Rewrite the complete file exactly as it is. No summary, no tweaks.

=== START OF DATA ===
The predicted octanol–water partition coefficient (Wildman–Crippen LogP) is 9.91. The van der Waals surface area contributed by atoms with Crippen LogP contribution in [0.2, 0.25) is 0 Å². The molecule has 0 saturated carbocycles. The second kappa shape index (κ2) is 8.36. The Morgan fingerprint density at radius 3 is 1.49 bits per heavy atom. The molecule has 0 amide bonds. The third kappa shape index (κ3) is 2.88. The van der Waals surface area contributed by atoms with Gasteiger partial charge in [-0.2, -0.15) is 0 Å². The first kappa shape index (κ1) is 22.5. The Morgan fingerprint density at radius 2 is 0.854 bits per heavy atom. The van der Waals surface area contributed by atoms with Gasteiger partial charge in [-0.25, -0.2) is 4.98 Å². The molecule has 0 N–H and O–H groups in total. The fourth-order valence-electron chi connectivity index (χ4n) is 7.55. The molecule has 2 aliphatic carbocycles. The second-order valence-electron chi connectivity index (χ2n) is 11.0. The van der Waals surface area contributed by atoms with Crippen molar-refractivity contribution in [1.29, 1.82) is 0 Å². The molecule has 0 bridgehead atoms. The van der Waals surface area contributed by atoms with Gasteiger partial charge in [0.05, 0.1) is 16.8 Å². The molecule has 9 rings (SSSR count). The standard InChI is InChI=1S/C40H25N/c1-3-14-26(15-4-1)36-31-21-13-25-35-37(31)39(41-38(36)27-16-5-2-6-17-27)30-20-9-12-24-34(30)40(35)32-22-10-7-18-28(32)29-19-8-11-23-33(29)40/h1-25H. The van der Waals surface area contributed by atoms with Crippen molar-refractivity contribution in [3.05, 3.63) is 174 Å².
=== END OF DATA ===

The predicted octanol–water partition coefficient (Wildman–Crippen LogP) is 9.91. The van der Waals surface area contributed by atoms with Crippen LogP contribution in [0.2, 0.25) is 0 Å². The molecule has 0 saturated carbocycles. The second kappa shape index (κ2) is 8.36. The Morgan fingerprint density at radius 3 is 1.49 bits per heavy atom. The molecule has 0 amide bonds. The third kappa shape index (κ3) is 2.88. The van der Waals surface area contributed by atoms with Gasteiger partial charge in [-0.2, -0.15) is 0 Å². The first kappa shape index (κ1) is 22.5. The Morgan fingerprint density at radius 2 is 0.854 bits per heavy atom. The van der Waals surface area contributed by atoms with Gasteiger partial charge in [-0.25, -0.2) is 4.98 Å². The molecule has 0 N–H and O–H groups in total. The fourth-order valence-electron chi connectivity index (χ4n) is 7.55. The molecule has 2 aliphatic carbocycles. The second-order valence-electron chi connectivity index (χ2n) is 11.0. The van der Waals surface area contributed by atoms with Crippen molar-refractivity contribution in [1.29, 1.82) is 0 Å². The molecule has 0 bridgehead atoms. The van der Waals surface area contributed by atoms with Gasteiger partial charge in [0.05, 0.1) is 16.8 Å². The molecule has 9 rings (SSSR count). The standard InChI is InChI=1S/C40H25N/c1-3-14-26(15-4-1)36-31-21-13-25-35-37(31)39(41-38(36)27-16-5-2-6-17-27)30-20-9-12-24-34(30)40(35)32-22-10-7-18-28(32)29-19-8-11-23-33(29)40/h1-25H. The van der Waals surface area contributed by atoms with Crippen molar-refractivity contribution in [3.05, 3.63) is 174 Å².